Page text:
United States: L'Oreal Trade Secret Case Shows Dangers Of NDA-Reliance

Last Updated: September 25 2019
Article by Boris Zelkind

On Aug. 12, in Liqwd Inc. and Olaplex LLC v. L'Oreal USA Inc., a jury in Delaware federal court awarded Olaplex over $91 million after finding that L'Oreal willfully misappropriated Olaplex's trade secrets, breached a nondisclosure agreement, and was liable for patent infringement.1 L'Oreal is appealing the verdict and has obtained a stay of the permanent injunction while the court of appeals considers the case.

Although the appeal has not been heard yet, the case highlights the difficulty of defending this classic trade secrets misappropriation scenario to a jury, i.e., when the allegations involve a defendant who enters into an NDA to evaluate technology but releases its own competing product instead. Parties routinely execute nondisclosure agreements or confidentiality agreements when considering an acquisition. But most do not appreciate the devastating consequences that can result from failing to take proper precautions when receiving information under an NDA. The L'Oreal case illustrates this point.

Starting in 2012, Olaplex's founder, Dean Christal, partnered with Drs. Craig Hawker and Eric Pressly to develop haircare products to protect hair during chemical treatments such as hair coloring. They developed a product with certain active agents that, when applied during hair treatments, allegedly strengthened the hair fiber, prevented breaking of hair bonds and left color treated hair looking healthy and vibrant.

Olaplex launched its product line online in June 2014. In November 2014, Olaplex started selling its products through a wholesale distributor that was owned by L'Oreal USA. Olaplex achieved instant market success, and L'Oreal took notice.

By January 2015, L'Oreal reached out to Olaplex about a potential acquisition. After several meetings, Olaplex and L'Oreal executed an NDA effective May 15, 2015. On May 19, 2019, Olaplex provided its unpublished patent application to L'Oreal, which disclosed the active agent and formula allegedly developed by Olaplex.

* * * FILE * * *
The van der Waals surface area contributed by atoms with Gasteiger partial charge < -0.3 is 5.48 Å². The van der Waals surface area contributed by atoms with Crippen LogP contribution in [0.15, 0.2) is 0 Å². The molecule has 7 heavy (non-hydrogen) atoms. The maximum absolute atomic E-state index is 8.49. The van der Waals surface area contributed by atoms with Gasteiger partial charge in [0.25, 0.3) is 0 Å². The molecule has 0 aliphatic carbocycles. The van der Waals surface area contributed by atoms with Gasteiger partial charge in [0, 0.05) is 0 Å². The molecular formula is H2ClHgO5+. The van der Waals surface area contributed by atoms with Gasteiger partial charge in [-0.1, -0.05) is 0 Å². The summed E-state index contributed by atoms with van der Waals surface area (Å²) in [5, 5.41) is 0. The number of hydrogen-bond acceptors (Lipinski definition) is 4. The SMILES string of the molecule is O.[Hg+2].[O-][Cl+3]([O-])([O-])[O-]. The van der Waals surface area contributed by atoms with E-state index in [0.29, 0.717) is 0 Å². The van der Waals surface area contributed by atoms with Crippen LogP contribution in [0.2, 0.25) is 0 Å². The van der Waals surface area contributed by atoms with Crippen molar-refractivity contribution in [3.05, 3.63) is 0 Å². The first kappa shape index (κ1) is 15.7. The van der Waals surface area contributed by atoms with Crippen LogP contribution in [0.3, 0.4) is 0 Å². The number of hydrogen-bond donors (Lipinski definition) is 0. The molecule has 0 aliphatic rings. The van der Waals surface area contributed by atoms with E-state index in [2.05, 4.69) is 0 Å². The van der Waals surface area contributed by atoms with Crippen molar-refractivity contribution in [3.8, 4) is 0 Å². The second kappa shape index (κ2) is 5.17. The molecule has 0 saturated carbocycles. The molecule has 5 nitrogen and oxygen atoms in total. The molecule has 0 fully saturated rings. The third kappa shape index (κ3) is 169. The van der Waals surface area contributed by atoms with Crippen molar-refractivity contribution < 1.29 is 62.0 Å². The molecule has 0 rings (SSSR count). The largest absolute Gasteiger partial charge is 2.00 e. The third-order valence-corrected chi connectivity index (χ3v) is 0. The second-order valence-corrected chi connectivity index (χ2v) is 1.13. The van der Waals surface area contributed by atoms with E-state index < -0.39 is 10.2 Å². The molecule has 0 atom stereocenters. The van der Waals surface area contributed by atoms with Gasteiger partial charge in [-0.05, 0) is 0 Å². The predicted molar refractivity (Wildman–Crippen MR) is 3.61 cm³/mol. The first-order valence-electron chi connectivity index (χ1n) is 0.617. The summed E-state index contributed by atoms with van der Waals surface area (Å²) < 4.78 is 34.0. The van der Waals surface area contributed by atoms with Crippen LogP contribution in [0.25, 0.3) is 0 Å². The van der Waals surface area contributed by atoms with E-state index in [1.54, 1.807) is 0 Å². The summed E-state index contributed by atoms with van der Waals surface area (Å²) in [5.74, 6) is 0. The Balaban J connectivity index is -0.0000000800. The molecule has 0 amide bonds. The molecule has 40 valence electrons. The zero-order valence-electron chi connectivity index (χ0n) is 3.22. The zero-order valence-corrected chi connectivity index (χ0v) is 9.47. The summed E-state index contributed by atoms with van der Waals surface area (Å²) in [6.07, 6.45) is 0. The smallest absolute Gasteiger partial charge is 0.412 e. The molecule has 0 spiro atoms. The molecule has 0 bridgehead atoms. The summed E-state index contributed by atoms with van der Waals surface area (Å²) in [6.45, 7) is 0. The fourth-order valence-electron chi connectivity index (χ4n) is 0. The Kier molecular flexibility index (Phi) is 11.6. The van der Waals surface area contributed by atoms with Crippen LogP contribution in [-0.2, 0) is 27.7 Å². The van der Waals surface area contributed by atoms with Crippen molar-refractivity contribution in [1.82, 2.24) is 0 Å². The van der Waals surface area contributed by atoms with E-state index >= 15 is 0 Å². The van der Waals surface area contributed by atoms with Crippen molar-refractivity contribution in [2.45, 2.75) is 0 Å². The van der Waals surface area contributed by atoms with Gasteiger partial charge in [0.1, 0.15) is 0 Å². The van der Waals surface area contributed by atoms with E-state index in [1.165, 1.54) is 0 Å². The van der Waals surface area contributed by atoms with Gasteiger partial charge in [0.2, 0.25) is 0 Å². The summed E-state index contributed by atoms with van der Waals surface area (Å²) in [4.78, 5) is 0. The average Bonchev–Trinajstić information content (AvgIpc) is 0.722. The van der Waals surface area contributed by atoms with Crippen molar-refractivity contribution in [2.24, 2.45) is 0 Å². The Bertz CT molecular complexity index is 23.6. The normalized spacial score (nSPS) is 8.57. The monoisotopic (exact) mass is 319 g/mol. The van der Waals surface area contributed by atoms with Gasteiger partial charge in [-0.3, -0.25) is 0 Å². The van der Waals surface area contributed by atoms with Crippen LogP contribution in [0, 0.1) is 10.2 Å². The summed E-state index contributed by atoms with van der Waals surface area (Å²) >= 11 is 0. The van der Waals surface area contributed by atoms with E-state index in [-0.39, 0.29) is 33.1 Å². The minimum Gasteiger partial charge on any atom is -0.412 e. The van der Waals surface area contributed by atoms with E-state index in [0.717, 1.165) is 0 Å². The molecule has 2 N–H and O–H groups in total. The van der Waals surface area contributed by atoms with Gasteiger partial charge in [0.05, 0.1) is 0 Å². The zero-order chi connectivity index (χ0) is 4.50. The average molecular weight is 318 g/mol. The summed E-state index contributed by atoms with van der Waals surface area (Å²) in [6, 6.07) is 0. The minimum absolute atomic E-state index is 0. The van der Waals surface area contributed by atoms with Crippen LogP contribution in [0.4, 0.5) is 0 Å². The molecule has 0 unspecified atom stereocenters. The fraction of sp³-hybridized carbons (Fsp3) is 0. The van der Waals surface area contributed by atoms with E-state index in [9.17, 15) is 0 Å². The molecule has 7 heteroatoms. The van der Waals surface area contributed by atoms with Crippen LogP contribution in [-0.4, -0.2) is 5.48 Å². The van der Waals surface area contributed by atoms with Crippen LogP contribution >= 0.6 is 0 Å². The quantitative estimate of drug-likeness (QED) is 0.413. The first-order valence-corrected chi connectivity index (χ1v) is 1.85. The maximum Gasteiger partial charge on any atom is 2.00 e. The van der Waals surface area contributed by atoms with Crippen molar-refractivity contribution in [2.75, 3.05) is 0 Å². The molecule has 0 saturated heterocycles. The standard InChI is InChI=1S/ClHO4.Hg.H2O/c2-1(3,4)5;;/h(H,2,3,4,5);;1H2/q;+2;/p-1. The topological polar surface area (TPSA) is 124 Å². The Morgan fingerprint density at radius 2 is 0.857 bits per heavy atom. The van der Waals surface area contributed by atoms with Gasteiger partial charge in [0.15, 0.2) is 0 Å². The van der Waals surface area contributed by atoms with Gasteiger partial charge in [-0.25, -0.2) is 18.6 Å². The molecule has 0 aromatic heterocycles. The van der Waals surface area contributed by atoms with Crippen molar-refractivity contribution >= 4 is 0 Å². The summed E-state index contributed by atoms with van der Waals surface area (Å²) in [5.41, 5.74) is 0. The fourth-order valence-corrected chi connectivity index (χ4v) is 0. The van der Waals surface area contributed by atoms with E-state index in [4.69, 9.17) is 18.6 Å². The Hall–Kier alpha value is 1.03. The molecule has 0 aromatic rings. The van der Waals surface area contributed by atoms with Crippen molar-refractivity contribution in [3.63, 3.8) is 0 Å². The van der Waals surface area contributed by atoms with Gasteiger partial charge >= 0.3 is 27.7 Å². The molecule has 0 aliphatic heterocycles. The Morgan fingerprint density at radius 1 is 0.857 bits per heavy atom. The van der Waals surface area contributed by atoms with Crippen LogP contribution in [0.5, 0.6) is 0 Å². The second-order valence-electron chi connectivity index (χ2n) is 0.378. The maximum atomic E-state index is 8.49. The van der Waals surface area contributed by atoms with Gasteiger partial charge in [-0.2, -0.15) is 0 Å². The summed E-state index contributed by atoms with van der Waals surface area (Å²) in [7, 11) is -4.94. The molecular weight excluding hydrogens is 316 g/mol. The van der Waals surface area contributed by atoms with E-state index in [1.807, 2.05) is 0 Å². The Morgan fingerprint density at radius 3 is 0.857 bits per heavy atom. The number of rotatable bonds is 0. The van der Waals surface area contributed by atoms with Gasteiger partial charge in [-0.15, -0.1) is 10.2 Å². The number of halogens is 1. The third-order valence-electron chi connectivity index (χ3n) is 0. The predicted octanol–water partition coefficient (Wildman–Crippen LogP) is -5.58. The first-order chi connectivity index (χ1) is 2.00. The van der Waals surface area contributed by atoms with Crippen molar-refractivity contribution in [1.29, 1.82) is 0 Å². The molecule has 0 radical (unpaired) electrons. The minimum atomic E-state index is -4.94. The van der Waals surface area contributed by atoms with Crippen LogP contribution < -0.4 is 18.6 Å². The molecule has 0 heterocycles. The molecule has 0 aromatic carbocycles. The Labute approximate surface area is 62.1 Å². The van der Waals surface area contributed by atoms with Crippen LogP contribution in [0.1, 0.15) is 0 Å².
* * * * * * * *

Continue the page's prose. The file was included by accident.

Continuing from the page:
The parties met again on several occasions, and Olaplex shared additional details about its formulation and the testing that Olaplex performs to assure product efficacy. In September of 2015, L'Oreal representatives informed Olaplex that L'Oreal was no longer interested in pursuing the acquisition. Shortly thereafter, L'Oreal released its competing hair products, and Olaplex filed suit.

Olaplex alleged that L'Oreal stole its trade secrets, including Olaplex's active ingredient and formula, and set out to create blatant knock-off products. Olaplex complained that L'Oreal intentionally copied its product and used its trade secrets in order to "mimic Olaplex's success." It was undisputed that the parties executed an NDA and that L'Oreal gained access to what Olaplex considered to be confidential and proprietary information. L'Oreal, however, disputed that any of Olaplex's information was in fact a trade secret and additionally that L'Oreal did not use any of that information.

L'Oreal asserted that it was working on its own competing product line long before meeting with Olaplex and gaining access to its information pursuant to the terms of the NDA. L'Oreal claims to have been testing the active ingredients found in its accused products in late 2014. L'Oreal conceded that it had tested Olaplex's product prior to entering into the NDA, but reverse engineering is not prohibited by trade secrets law.

L'Oreal asserted that none of the information provided to it by Olaplex under the NDA was new or unknown to it by May 2015. Olaplex, on the other hand, argued that L'Oreal's early testing was unsuccessful and that it was not until Olaplex disclosed its trade secrets under the NDA that L'Oreal was finally able to duplicate the efficacy of Olaplex's products.